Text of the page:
- February 20, 2016 – Cedric Larry Ford, 38, began shooting from his vehicle in Newton, Kansas. He shot multiple people on the route to his previous place of employment “Excel Industries.” There he killed three people and wounded 12. The shooter was killed in a gunfire exchange with the police.
- September 23, 2016 – Arcan Cetin, 20, began shooting inside the Macy’s department store in Cascade Mall in Burlington, Washington. The shooter fired shots, laid down his rifle and walked out of the store. None were wounded, five were killed. Law enforcement officers approached the gunman, afterward, he was placed under arrest. Cetin committed suicide several months later while in prison awaiting trial.
- February 29, 2016 – James Austin Hancock, 14, began shooting in the cafeteria of Madison Junior/Senior High School in Middletown, Ohio. He shot two students before making a run. No one was killed in this tragedy, although, four were wounded. The shooter was apprehended near the school by law enforcement officers.
- April 23, 2016 – Jakob Edward Wagner, 18, began shooting at a prom taking place at his former school, Antigo High School in Antigo, Wisconsin. Though no one was killed, two people were injured. The shooter was wounded in an exchange of gunfire with law enforcement officers and died at the hospital later.
- May 24, 2016 – James David Walker, 36, began shooting at motorists along a 13-mile stretch of Beeline Highway (Arizona State route 87). As a few hours go by the shooter continues to aim and shot at random motorists. He then stole a woman’s cell phone at gunpoint and robbed a man’s vehicle at gunpoint. He later ditched the car. Later the police found the man hiding in the desert. No one was killed, two were injured, and law enforcement officers apprehended the shooter.
- May 29, 2016 – Dionisio Augustine Garza|||, 25, began shooting at Memorial Tire and Auto in Houston, Texas. Six people were wounded including two law enforcement officers and an armed civilian that was attempting to stop the shooter. One person was killed. The gunman was then killed in a gunfire exchange with law enforcement officers.
- June 12, 2016 – Omar Mir Seddique Mateen, 29, began shooting patrons inside Pulse nightclub in Orlando, Florida. When law enforcement officers arrived, they began a gunfire exchange with the shooter. This lead to the shooter holding multiple hostages in the bathroom for three hours. There were 49 people killed that night along with 53 that were wounded. The gunman was dead shortly after.
- July 7, 2016 – Lakeem Keon Scott, 37, began shooting while on foot, at a Days Inn in Bristol, Tennessee as well as the motorists on Volunteer Highway. Three people were wounded, including a law enforcement officer. One person was killed. Law enforcement officers injured the shooter.
- September 28, 2016 – Jesse Dewitt Osborne, 14, began shooting at the Townville Elementary School playground in Townville, South Carolina. Before the shooting, the former student Osbourne killed his father at their home. In the shooting at the school, two people were killed, including one student. Three people were wounded. A volunteer firefighter restrained the shooter until law enforcement officers arrived to apprehend the killer.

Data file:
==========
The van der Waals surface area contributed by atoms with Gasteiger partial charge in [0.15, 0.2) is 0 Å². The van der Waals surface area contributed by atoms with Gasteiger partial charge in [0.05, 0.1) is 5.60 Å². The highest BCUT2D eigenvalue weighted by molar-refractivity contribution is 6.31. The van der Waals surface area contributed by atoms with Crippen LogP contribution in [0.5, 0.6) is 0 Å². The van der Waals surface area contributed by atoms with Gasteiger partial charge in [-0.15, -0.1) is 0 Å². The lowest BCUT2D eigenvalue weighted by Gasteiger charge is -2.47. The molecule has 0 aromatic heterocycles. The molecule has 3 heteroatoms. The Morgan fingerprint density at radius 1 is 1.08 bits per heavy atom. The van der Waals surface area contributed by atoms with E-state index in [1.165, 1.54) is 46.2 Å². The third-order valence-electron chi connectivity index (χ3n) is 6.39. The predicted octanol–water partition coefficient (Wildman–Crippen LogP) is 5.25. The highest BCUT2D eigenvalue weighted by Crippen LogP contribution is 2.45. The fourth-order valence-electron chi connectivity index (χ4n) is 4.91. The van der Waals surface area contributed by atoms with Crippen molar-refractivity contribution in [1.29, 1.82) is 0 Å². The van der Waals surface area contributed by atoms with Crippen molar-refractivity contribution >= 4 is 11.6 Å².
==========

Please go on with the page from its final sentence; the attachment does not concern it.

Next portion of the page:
- October 25, 2016 – Getachew Tereda Fekede, 53, began shooting at his former place of employment, FreightCar America, in Roanoke, Virginia. One person was killed, three people were injured. The shooter committed suicide before the law enforcement officers could arrive.
Active Shooter Situations in the Workplace
Proper planning and training can reduce injuries related to an active shooter incident. Controlling the impact of an active shooter involves many layers of security. Those layers can consist of an incident response plan, a panic button system, security staff, and surveillance cameras.
The first step is to know what to do in those critical moments. The first minute of an active shooter incident is the most important moment of your companies emergency response. Training and being mentally prepared to take action in a crisis can make a big difference. Furthermore, just knowing where all of the building exits and locking doors are located can help boost a person’s survival.
Moreover, there is no foolproof way to avert an active shooter incident. However, with the speed and accuracy of information given in the initiated alert can contribute to impact a positive result. Additionally, there is new technology available that enables mass notification to those who need to know about the crisis to increase the probability of a successful emergency response.
In conclusion, I encourage you and your staff to become familiar with the violence prevention and incident response plans for your facility. An essential part of violence prevention is to utilize those policy resources when you feel it is necessary. Report unusual or suspicious behavior to administrators immediately. Moreover, trust that “uh-oh” feeling when things just don’t seem legit. Practice incident response plans at least quarterly so that the training remains fresh. If employees have clear policies and procedures to follow during a crisis, they can protect themselves more efficiently. Hundreds of people’s lives are lost every year to violence in the workplace. Arm your employees with the tools and knowledge they need to make an appropriate decision.